The European Union should be "very careful" about imposing a price cap on all gas imports entering the bloc, Anna Lührmann, Germany's minister of state for Europe, has warned.
The idea of an EU-wide gas cap has gained traction in recent weeks after prices broke new records in August and pushed electricity bills to unsustainable highs.
Italy, Belgium, Greece, Sweden and Poland are among those backing the initiative, which is still in its early stages.
But Germany, the EU's largest economy and gas consumer, remains opposed, believing the measure could scare suppliers away and endanger the bloc's security of supply.
"The issue with the price cap is that: if you introduce a price cap, as the EU unilaterally, and all the other consumers around the world don't do it, then the gas will go to other consumers and thus we might have a shortage in gas supplies," Lührmann told Euronews in an interview.
"So, I think we should be very careful with these kinds of price caps and do everything we can to diversify our supply structure. That will also help to address the price issues."
Lührmann said that, instead of imposing a horizontal price cap on gas imports, the EU should engage directly with its main gas suppliers and negotiate lower prices.
"It would be important to discuss with individual gas suppliers, such as Norway, ways to reduce the price because they have a big interest in the European Union and the European market," the minister said.
"But overall, there's no alternative to actually finding the ways of how we can use energy more efficiently and how we can build up a sustainable energy system [based] mainly on renewable sources."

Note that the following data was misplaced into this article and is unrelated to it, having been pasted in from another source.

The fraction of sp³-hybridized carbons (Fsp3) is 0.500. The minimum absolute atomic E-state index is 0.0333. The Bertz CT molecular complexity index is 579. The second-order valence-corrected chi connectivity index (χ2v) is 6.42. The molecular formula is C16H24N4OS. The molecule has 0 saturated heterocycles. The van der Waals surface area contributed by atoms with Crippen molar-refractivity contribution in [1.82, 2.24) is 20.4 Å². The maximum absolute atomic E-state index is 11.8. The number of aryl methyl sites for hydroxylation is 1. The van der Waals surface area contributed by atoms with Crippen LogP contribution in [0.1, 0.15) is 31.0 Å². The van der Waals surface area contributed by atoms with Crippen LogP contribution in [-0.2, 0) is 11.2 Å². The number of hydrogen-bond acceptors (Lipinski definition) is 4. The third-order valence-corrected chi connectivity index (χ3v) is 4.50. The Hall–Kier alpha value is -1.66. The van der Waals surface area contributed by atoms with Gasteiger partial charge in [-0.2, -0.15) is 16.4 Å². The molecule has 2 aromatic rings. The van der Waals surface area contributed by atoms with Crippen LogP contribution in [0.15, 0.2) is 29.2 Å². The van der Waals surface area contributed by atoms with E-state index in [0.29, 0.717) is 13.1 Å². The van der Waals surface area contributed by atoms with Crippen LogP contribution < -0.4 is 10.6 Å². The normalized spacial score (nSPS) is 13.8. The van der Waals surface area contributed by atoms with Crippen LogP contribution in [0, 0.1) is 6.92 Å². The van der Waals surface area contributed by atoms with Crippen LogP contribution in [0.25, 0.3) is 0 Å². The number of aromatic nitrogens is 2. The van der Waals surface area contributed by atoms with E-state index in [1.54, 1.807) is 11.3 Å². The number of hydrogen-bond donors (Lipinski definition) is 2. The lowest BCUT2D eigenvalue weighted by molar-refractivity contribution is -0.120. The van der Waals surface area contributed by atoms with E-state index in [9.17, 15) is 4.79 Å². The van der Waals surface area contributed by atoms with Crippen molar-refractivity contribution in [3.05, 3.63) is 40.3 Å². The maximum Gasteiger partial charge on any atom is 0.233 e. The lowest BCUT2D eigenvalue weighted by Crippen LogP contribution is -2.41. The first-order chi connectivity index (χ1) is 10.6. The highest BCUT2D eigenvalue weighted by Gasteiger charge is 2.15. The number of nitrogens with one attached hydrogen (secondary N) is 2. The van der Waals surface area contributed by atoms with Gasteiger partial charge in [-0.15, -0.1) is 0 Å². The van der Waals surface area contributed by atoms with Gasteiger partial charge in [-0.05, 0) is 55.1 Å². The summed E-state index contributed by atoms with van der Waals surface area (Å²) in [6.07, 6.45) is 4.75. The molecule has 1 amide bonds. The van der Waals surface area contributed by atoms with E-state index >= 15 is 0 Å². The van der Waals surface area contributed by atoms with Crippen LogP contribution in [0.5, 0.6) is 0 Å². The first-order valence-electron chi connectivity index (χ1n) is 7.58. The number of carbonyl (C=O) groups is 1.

Norway, which this year replaced Russia as the EU's leading gas supplier, has said it is "sceptical" about a price cap but open to finding solutions. The country's trade surplus reached an all-time high of almost €20 billion in August, mostly due to soaring gas prices.
The European Commission is studying the measure's potential risks, including its impact on the liquefied natural gas (LNG) market, and has not yet tabled a formal proposal for ministers to discuss.
For the time being, the EU's emergency package will focus on three elements: electricity savings during peak hours, a cap on the excess revenues made by non-gas power plants (such as wind, solar and nuclear) and a windfall tax on the surplus profits reaped by fossil fuel companies.
The overall goal is to curb demand while raising extra money for governments.
"We can use those surpluses and give them back to consumers, to citizens, particularly those in need, so that we reduce the prices for them," Lührmann said.
The minister, who belongs to The Greens, said the new EU measures are a "very good" starting point but should be complemented by an extra effort at the national level to boost renewables.
"I'm quite convinced that if we follow them through," she said, "we [can] manage to get through this winter and also create conditions to make our economies sustainable without Russian energy supplies."
EU energy ministers are set to meet on 30 September to debate and green light the emergency measures.